A blood moon is to grace the skies above Australia tonight (8 November), with the Australian National University (ANU) warning that this will be people’s last chance to see the phenomenon until 2025.
Astrophysicist and Cosmologist at ANU’s College of Science, Brad Tucker said a blood moon, more commonly known as a total lunar eclipse, occurred when the sun, Earth and the moon align in such a way that the moon passes into the Earth’s shadow.
Dr Tucker said this shadow was what caused the moon’s surface to turn red.
“While the Earth casts a shadow into space, a little bit of sunlight skims through the Earth’s atmosphere and into space,” Dr Tucker said.
“Just as sunrise and sunset are an orange or reddish colour, so is this light that skims through the Earth’s atmosphere and out into space,” he said.
“When you look at the moon during the total lunar eclipse, you are seeing the sunrise and sunset of the Earth lighting up the moon.”
Dr Tucker said lunar eclipses only occurred during a full moon, although “we don’t always get a total lunar eclipse during every full moon cycle”.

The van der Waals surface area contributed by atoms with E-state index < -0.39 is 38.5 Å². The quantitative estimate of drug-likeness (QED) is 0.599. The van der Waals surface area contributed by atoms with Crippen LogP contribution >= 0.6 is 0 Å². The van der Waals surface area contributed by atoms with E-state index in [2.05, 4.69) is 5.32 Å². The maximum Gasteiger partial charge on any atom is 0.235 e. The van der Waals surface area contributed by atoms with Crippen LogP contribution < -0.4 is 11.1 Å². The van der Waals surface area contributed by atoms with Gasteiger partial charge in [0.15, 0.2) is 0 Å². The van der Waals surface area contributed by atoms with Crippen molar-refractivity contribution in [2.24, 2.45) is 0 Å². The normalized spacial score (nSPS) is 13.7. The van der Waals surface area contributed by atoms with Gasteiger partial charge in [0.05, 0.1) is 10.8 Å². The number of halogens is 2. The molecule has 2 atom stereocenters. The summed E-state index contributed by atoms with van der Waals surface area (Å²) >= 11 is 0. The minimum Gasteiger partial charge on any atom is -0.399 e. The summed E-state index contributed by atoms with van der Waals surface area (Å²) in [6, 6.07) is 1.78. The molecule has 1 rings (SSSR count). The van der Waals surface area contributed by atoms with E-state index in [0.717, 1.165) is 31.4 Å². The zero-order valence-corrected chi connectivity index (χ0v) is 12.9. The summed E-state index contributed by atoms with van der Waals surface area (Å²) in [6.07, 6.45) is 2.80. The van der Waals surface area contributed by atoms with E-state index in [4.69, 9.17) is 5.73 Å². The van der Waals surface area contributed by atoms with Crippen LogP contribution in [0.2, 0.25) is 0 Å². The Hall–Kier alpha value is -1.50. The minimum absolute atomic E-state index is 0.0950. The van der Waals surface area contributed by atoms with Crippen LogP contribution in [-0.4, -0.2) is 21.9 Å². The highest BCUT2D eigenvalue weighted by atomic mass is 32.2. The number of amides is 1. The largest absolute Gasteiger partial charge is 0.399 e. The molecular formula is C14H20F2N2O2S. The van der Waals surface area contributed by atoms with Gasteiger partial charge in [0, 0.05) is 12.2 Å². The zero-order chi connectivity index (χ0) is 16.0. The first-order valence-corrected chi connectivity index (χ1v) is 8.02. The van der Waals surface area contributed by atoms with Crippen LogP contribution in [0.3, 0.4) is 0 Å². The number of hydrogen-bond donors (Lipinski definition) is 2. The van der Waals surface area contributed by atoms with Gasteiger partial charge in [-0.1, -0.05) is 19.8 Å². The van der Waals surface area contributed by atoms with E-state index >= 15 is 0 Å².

“For the moon to move perfectly into Earth’s shadow, it needs to be aligned with the Earth,” the Astrophysicist said.
“Sometimes it just skims the shadow and we get a partial lunar eclipse.”
Dr Tucker said no special equipment was needed to view the blood moon, although a telescope or binoculars were recommended to get the best viewing experience.
He said the best times for people in the ACT, NSW, Victoria and Tasmania to see the blood moon was from 8:09pm until 11:49pm Tuesday night, with the total eclipse (when fully red) to last from 9:16pm to 10:41pm.
Viewers in Queensland can catch a glimpse of the eclipse from 7:09pm to 10:49pm, with the total eclipse to last from 8:16pm to 9:41pm.
Dr Tucker said South Australians would have their chance from 7:43pm to 11:19pm with the total eclipse to last from 8:46 to 10:11, while those in the Northern Territory should be able to see the phenomenon as early as 6:42pm (until 10:19pm), and the total eclipse from 7:46pm to 9:11pm.
He said Western Australians would have a shorter window, with the blood moon to begin at 6:43pm and end at 8:49pm, with the total eclipse from 6:43pm to 7:41pm.